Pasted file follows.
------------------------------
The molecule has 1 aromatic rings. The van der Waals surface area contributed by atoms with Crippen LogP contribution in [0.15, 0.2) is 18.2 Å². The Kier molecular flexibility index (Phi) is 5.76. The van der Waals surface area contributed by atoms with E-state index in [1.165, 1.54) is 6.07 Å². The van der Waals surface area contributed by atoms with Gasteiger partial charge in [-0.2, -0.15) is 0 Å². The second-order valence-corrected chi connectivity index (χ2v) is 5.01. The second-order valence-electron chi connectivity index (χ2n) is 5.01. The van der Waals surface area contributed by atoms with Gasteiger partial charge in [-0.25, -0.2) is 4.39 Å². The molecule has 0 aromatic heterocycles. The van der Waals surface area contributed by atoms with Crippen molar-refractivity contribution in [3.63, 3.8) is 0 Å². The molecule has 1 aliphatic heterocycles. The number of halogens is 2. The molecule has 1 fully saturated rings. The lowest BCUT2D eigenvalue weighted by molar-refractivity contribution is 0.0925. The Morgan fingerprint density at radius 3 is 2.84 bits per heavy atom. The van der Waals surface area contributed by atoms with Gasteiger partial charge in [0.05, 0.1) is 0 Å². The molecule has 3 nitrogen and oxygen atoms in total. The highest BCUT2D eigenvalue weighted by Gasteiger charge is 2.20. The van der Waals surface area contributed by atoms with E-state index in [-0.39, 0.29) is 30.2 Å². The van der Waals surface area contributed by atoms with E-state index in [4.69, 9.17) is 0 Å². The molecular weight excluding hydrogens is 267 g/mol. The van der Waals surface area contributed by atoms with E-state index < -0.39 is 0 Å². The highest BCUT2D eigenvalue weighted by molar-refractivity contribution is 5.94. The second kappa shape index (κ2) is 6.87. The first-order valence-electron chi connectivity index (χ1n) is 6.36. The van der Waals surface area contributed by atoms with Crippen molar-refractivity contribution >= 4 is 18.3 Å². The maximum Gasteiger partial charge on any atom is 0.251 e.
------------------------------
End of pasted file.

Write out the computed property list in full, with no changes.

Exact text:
The molecule has 1 aromatic rings. The van der Waals surface area contributed by atoms with Crippen LogP contribution in [0.15, 0.2) is 18.2 Å². The Kier molecular flexibility index (Phi) is 5.76. The van der Waals surface area contributed by atoms with E-state index in [1.165, 1.54) is 6.07 Å². The van der Waals surface area contributed by atoms with Gasteiger partial charge in [-0.2, -0.15) is 0 Å². The second-order valence-corrected chi connectivity index (χ2v) is 5.01. The second-order valence-electron chi connectivity index (χ2n) is 5.01. The van der Waals surface area contributed by atoms with Gasteiger partial charge in [-0.25, -0.2) is 4.39 Å². The molecule has 0 aromatic heterocycles. The van der Waals surface area contributed by atoms with Crippen molar-refractivity contribution in [3.63, 3.8) is 0 Å². The molecule has 1 aliphatic heterocycles. The number of halogens is 2. The molecule has 1 fully saturated rings. The lowest BCUT2D eigenvalue weighted by molar-refractivity contribution is 0.0925. The Morgan fingerprint density at radius 3 is 2.84 bits per heavy atom. The van der Waals surface area contributed by atoms with Gasteiger partial charge in [0.05, 0.1) is 0 Å². The molecule has 3 nitrogen and oxygen atoms in total. The highest BCUT2D eigenvalue weighted by Gasteiger charge is 2.20. The van der Waals surface area contributed by atoms with E-state index in [-0.39, 0.29) is 30.2 Å². The van der Waals surface area contributed by atoms with E-state index in [4.69, 9.17) is 0 Å². The molecular weight excluding hydrogens is 267 g/mol. The van der Waals surface area contributed by atoms with E-state index < -0.39 is 0 Å². The highest BCUT2D eigenvalue weighted by molar-refractivity contribution is 5.94. The second kappa shape index (κ2) is 6.87. The first-order valence-electron chi connectivity index (χ1n) is 6.36. The van der Waals surface area contributed by atoms with Crippen molar-refractivity contribution >= 4 is 18.3 Å². The maximum Gasteiger partial charge on any atom is 0.251 e.